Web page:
President Donald Trump promised the U.S. and U.K. could as much as triple their trade after Brexit, but stirred controversy by hinting that Britain’s government-run health system could be opened to American companies.
Trump said later in an interview with ITV’s “Good Morning Britain” that the U.K.’s National Health Service wouldn’t be part of trade negotiations.
“As the U.K. makes preparations to exit the European Union, the United States is committed to a phenomenal trade deal between the U.S. and the U.K.,” Trump said Tuesday in London during a news conference with British Prime Minister Theresa May. “There is tremendous potential in that trade deal. I say probably two or even three times of what we’re doing right now.”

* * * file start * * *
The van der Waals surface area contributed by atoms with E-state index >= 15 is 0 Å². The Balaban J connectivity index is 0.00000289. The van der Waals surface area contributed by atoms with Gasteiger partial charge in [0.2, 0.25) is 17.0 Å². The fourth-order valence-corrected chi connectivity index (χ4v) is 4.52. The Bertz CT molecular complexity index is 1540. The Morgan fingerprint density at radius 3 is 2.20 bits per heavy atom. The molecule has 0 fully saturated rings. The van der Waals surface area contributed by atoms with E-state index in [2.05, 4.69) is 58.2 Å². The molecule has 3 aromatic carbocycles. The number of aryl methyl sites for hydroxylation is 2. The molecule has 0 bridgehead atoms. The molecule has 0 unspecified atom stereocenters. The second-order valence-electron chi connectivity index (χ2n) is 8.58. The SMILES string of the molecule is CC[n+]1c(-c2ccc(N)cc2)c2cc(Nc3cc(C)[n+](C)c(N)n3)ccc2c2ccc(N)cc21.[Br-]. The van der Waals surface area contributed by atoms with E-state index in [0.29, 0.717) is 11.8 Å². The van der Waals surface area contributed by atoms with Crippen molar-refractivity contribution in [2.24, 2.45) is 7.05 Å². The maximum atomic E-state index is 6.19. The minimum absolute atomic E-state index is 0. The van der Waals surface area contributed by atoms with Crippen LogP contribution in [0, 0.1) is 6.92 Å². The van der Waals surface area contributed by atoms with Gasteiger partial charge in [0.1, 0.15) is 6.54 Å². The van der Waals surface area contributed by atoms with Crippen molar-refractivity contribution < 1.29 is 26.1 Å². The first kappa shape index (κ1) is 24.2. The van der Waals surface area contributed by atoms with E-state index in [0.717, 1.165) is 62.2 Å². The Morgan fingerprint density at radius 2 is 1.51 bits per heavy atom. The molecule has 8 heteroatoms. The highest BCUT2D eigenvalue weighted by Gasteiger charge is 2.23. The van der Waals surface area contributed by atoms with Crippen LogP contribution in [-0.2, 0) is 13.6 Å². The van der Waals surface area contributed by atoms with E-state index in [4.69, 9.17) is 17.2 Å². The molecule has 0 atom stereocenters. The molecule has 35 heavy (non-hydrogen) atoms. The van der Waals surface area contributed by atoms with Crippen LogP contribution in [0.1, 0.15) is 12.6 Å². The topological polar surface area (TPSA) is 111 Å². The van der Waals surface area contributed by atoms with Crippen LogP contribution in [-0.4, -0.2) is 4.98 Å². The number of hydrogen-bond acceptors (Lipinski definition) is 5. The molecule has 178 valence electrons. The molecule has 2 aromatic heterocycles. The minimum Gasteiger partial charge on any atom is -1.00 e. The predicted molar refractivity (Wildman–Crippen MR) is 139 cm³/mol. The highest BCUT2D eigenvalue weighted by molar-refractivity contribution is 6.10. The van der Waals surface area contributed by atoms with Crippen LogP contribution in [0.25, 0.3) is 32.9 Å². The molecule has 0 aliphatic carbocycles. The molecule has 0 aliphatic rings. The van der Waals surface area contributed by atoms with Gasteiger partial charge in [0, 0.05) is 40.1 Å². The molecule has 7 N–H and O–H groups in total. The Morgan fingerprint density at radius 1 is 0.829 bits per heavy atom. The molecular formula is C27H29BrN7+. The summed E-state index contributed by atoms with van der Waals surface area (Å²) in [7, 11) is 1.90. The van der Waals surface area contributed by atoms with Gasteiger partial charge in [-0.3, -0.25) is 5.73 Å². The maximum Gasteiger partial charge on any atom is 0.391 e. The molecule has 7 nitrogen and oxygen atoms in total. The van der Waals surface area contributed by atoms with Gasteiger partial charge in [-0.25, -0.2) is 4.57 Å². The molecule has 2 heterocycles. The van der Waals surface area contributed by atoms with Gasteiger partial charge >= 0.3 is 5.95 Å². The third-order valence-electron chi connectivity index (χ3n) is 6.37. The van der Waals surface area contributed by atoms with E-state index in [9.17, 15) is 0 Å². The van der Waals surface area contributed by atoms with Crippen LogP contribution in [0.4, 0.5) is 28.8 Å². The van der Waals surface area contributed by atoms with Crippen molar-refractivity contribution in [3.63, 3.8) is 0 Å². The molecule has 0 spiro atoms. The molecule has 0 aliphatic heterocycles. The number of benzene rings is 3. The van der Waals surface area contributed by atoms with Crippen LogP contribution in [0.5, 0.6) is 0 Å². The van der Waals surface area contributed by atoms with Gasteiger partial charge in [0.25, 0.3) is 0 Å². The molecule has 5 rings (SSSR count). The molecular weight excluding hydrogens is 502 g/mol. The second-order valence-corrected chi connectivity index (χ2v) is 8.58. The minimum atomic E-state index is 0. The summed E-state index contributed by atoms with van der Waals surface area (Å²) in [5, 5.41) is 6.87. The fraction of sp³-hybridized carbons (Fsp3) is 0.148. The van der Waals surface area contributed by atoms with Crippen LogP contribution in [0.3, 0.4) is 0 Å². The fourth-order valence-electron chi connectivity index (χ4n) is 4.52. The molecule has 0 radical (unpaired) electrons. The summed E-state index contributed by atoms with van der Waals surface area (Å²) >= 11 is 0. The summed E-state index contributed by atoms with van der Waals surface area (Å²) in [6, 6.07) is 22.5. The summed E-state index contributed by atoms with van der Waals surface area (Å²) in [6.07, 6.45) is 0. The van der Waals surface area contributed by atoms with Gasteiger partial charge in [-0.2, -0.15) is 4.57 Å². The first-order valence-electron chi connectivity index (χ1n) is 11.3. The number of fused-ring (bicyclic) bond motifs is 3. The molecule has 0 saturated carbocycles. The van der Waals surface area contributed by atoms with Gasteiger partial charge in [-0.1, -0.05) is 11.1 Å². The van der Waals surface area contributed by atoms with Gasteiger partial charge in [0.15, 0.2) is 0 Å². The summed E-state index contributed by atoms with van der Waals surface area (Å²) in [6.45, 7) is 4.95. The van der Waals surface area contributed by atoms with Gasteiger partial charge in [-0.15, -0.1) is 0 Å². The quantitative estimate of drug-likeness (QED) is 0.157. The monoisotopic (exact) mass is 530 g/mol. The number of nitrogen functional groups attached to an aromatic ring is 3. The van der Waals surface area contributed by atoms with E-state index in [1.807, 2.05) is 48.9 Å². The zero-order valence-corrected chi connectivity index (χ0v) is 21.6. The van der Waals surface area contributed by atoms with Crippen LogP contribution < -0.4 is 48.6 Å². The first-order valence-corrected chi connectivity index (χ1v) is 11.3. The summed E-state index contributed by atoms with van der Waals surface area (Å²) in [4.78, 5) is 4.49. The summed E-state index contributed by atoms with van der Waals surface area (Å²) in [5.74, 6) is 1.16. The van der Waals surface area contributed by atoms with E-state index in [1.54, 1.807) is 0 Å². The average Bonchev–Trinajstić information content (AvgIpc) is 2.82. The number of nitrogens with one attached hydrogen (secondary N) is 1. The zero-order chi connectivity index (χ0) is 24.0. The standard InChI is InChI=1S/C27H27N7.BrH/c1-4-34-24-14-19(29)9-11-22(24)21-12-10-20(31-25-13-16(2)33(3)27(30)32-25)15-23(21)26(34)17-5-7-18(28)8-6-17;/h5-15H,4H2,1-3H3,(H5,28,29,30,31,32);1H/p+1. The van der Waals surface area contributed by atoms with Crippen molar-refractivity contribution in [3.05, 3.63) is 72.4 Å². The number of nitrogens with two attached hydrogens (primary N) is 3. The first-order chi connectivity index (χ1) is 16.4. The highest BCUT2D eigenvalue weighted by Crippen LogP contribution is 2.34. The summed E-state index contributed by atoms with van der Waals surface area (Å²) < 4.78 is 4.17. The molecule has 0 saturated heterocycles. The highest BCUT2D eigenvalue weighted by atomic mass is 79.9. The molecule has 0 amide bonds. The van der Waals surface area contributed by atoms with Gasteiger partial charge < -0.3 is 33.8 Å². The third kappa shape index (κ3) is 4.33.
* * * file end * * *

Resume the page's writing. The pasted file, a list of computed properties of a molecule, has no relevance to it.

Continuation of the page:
Earlier, he and May hinted at a major obstacle in future talks: U.K.’s cherished NHS, which sets prices and pays for hospital care, drugs and other medical services in the country. Many British politicians oppose including the NHS in trade talks.
Though the President later retreated on his stated desire to have the U.K.'s system of socialized medicine reformed according to American standards, the promise of economic benefits to both countries after Brexit remains strong.